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Burbank residents put their ‘thank yous’ out there

Burbank residents did more than count their blessings Saturday – they put them on display.

Inspired by Burbank author Todd Jensen’s book “On Gratitude,” community members and city staff unfurled an enormous list of things they are thankful for, written out and then strung together for exhibit. More than long enough to ring the perimeter of the Buena Vista Library, the list included 2,713 submissions collected during the last month.

“They are happy to focus on something good,” library assistant Joan Cappocchi said of the participants. “It just has been the right time for it. People have been very receptive.”

The unveiling of the list of gratitudes marked the conclusion of the annual One City One Book program — now its fifth year in Burbank — designed to promote reading and to draw people to their local libraries. This year, committee members harnessed the momentum of the city’s Centennial celebration, selecting Jensen’s non-fiction work as the book to read.


“His book was just perfect because it is on gratitude and that was a feeling we wanted to promote for our Centennial,” library staff member Louise Paziak said.

The 40-year-old Jensen, a life-long Burbank resident, has spent his career as an entertainment journalist writing for publications such as “Men’s Health” and “Costco Connections.” He was inspired to pen a book after surviving a particularly difficult period in his life that included a divorce, among other things.

Jensen began reaching out to celebrities and public figures, many of them people he had crossed paths with professionally, and asked them to share personal experiences of struggle and triumph.

Published in 2010, “On Gratitude” is a collection of 50 stories that features notable names such as Alicia Keys and Jeff Bridges. Among his favorites, Jensen said, is an entry by healer and peace activist Depak Chopra.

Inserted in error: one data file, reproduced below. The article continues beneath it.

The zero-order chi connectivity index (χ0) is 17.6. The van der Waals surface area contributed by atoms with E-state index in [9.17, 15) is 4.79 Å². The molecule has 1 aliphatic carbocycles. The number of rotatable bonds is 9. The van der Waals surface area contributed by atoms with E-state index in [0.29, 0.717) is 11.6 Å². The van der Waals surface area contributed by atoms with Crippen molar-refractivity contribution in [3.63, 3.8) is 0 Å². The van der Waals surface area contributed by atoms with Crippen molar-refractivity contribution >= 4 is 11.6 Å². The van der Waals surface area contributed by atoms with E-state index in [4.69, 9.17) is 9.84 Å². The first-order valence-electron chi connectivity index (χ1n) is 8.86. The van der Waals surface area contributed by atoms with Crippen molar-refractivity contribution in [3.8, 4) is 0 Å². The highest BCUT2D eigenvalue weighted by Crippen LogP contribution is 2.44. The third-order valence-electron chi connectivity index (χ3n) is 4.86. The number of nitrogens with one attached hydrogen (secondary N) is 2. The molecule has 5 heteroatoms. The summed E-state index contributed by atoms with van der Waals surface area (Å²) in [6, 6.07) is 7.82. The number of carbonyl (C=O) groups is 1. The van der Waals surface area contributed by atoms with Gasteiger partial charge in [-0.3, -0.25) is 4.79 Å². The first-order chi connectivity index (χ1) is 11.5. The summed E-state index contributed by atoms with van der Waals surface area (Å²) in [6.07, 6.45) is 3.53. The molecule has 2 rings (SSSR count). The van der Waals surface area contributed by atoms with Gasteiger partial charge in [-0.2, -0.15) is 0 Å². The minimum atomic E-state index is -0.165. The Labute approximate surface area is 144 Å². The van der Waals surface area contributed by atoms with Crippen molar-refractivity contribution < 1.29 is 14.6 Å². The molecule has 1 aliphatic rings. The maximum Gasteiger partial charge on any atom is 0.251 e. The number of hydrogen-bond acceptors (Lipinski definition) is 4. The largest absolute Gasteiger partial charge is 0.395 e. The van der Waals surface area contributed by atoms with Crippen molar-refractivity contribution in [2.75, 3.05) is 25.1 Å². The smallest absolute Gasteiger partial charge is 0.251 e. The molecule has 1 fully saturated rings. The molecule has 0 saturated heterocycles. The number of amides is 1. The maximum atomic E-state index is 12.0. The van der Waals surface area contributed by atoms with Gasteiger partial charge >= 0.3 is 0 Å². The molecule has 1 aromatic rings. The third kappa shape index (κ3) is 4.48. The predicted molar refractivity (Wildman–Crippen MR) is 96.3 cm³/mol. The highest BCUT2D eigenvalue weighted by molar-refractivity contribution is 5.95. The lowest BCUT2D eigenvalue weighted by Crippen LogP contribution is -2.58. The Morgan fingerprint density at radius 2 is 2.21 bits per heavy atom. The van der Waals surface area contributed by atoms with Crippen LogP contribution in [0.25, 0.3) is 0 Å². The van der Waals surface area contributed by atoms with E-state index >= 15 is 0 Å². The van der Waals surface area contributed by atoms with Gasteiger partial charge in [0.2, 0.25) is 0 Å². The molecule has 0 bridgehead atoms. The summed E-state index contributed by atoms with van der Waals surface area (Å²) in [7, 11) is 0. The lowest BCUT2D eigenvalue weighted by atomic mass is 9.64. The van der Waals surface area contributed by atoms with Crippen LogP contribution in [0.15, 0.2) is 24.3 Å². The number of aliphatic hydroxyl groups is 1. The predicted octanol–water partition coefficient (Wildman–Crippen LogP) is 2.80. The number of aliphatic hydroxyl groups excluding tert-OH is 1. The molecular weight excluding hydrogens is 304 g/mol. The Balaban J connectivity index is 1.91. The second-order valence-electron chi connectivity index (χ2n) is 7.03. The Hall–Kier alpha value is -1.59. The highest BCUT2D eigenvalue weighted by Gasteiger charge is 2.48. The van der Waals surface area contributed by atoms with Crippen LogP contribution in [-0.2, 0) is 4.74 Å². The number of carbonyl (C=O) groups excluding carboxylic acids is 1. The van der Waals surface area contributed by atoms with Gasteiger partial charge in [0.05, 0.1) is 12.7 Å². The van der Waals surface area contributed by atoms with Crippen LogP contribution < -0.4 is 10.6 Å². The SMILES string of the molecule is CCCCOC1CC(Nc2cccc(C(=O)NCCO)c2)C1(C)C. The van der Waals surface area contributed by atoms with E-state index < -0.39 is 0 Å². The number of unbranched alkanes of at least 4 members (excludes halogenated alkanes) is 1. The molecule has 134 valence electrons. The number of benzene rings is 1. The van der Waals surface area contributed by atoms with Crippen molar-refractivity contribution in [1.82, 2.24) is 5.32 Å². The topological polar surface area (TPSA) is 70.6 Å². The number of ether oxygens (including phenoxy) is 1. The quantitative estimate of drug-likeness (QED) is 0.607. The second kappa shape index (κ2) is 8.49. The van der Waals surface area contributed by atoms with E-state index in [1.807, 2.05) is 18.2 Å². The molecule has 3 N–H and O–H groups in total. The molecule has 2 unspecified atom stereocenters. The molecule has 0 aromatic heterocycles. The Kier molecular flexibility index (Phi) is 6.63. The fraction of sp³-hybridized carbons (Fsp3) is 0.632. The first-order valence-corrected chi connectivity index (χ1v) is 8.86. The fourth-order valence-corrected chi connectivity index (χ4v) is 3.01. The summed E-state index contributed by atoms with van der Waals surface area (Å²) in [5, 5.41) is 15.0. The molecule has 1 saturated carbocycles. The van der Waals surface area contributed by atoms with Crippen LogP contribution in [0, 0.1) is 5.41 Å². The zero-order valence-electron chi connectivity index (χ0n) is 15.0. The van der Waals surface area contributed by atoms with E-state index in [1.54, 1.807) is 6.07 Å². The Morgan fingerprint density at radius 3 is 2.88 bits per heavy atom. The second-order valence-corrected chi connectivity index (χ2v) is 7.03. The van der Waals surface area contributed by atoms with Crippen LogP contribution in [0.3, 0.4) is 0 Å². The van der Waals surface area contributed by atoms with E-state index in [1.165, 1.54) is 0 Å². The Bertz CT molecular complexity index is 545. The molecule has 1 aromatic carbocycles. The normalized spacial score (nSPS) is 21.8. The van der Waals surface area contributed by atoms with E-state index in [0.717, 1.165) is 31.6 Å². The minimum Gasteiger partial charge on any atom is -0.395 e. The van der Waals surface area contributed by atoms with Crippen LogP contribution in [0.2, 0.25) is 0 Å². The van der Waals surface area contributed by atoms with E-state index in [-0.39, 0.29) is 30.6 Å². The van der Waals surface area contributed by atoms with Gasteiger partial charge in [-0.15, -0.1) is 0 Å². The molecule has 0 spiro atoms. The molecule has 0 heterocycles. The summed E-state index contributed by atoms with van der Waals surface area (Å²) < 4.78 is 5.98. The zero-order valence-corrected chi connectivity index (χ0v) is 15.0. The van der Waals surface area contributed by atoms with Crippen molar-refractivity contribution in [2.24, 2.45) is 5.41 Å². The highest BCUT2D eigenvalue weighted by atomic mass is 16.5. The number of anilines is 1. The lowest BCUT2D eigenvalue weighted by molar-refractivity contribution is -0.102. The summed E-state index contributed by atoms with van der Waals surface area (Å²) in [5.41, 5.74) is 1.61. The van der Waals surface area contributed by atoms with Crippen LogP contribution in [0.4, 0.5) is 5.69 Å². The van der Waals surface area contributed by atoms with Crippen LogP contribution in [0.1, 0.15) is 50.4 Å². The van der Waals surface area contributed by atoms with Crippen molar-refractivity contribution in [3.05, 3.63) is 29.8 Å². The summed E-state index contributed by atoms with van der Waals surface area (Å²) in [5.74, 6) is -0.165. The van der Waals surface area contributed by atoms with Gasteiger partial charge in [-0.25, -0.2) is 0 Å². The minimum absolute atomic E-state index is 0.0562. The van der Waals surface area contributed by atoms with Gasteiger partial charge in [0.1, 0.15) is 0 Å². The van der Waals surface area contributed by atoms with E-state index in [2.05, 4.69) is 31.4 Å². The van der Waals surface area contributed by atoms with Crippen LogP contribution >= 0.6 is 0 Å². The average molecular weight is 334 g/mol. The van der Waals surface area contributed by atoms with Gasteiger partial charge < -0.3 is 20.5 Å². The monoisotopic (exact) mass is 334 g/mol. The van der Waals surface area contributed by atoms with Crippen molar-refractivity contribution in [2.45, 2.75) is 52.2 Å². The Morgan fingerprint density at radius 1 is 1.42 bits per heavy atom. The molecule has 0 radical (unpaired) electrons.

“He shared with me a lot of stories about when he was in his early 20s and some of the rough choices and habits and lifestyle situations he had going on,” Jensen said. “That was really inspiring for me and it has actually moved a lot of people. It is one of the stories that people come to me a lot and want to talk about.”

The author’s mother, Ardyth Jensen, said that her son was “born reading” and had long aspired to write his own book. “On Gratitude” serves to remind readers how rich and full their lives are, she said.

“We forget to be grateful for a lot of things that we take for granted,” Ardyth Jensen said.

Writing the book, and having it selected for One City One Book, has brought many familiar faces back into his life, Jensen said. The Buena Vista Library was the last stop on his paper route when he was a boy, he noted.

“Some of the ladies who are in there today are the ones who used to put Ray Bradbury in my hands when I was 12 years old,” Jensen said. “To be able to connect with them now as an adult, and to be able to have my book on the shelf — it’s beyond words.”